Powering Saturn's Jets
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Using images like the one presented here, Cassini imaging scientists have made a major finding about the mechanism powering the general circulation of Saturn.
The image shows small-scale, sheared-out cloud features associated with turbulent eddies in the vicinity of one of Saturn's eastward flowing jet streams, or "jets."
The jet itself, located at 27.5 degrees south latitude, is indicated by the large horizontal arrow. Winds in this jet have blown continuously at speeds close to 320 kilometers per hour (200 miles per hour) for as long as scientists have observed Saturn.
By tracking the movements of these cloud features in successive images separated by about 10 hours (about one Saturn rotation), Cassini scientists have confirmed that the eddies on either side of the jet give up their energy and momentum to help keep the winds in the jet blowing.
The tilted arrows indicate the direction in which the eddies move the energy and momentum that power the jet. The winds that accomplish this are so strong that they combine to stretch out the eddies into bright, tilted streaks that are visible here, parallel to the arrows.
The analysis of Cassini images covering most of Saturn's southern hemisphere suggests that similar processes occurring all over Saturn explain the remarkable decades-long stability of its alternating pattern of eastward and westward jets. The same process also occurs on Jupiter, and on Earth in the storm track along the east coast of the United States.
Prior to this discovery, it was thought that the jets on Saturn and Jupiter were powered by an entirely different process, analogous to the tropical circulation on Earth. But now it appears that a comparison to the atmospheric motions in the Earth's mid-latitudes is more appropriate.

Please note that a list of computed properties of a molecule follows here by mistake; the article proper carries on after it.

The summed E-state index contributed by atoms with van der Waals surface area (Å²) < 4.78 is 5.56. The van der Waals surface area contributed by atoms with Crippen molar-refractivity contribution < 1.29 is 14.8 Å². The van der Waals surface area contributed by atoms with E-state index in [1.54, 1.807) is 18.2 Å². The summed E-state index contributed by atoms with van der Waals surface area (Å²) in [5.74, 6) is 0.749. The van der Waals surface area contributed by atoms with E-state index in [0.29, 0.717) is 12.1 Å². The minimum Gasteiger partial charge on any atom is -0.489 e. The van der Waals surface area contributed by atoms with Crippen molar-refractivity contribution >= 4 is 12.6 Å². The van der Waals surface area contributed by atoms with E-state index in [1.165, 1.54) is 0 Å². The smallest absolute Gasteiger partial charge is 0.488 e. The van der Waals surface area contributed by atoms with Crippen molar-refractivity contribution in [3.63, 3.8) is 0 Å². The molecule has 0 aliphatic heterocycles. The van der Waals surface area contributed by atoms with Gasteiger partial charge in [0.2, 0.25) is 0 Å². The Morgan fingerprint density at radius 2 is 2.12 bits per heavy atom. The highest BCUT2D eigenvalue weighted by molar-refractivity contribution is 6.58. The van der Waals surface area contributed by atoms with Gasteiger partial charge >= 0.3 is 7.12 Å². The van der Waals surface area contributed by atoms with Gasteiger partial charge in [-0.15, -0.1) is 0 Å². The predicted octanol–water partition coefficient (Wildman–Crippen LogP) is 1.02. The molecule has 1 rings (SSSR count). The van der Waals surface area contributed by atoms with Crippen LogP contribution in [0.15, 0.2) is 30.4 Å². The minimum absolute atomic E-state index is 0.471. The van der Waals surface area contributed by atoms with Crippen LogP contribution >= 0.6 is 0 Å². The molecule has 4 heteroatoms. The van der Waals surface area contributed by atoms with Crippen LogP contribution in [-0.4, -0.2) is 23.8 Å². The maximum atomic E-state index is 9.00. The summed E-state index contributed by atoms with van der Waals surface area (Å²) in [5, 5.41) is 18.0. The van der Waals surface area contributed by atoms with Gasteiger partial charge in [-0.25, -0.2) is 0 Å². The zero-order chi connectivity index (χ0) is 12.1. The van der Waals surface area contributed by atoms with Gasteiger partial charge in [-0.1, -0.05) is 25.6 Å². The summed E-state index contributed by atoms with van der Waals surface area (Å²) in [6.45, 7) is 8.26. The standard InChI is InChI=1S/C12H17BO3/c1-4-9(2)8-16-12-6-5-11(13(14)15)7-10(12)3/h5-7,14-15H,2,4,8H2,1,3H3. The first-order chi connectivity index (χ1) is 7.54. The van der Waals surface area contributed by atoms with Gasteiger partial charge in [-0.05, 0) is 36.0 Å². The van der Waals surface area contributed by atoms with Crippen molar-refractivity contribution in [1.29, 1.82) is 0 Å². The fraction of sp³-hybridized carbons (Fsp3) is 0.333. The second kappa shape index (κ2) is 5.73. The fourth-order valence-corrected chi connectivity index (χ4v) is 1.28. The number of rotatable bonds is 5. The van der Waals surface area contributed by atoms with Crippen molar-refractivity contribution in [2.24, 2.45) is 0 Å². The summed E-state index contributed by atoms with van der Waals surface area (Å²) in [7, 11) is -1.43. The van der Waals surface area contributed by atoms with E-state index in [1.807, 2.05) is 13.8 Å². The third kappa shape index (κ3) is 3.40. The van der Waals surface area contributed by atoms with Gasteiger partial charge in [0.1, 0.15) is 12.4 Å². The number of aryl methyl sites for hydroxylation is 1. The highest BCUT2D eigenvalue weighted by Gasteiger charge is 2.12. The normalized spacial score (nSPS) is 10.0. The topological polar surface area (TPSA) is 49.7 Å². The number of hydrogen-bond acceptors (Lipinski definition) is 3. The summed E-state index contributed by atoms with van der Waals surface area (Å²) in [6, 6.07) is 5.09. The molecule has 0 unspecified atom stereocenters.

The eddies seen in this image also create circulation patterns of upward and downward motion (in altitude) at different latitudes that help explain the general banded structure of global cloud patterns on the Jovian planets.
An unlabeled, uncropped version of the image is presented here as well.
The image was taken using a spectral filter sensitive to wavelengths of infrared light centered at 750 nanometers. The view was acquired with the Cassini spacecraft narrow-angle camera on Feb. 5, 2005, at a distance of approximately 3.4 million kilometers (2.1 million miles) from Saturn. Image scale is 20 kilometers (12 miles) per pixel.
The Cassini-Huygens mission is a cooperative project of NASA, the European Space Agency and the Italian Space Agency. The Jet Propulsion Laboratory, a division of the California Institute of Technology in Pasadena, manages the mission for NASA's Science Mission Directorate, Washington, D.C. The Cassini orbiter and its two onboard cameras were designed, developed and assembled at JPL. The imaging operations center is based at the Space Science Institute in Boulder, Colo.
For more information about the Cassini-Huygens mission visit http://saturn.jpl.nasa.gov .
The Cassini imaging team homepage is at http://ciclops.org .
Credit: NASA/JPL/Space Science Institute
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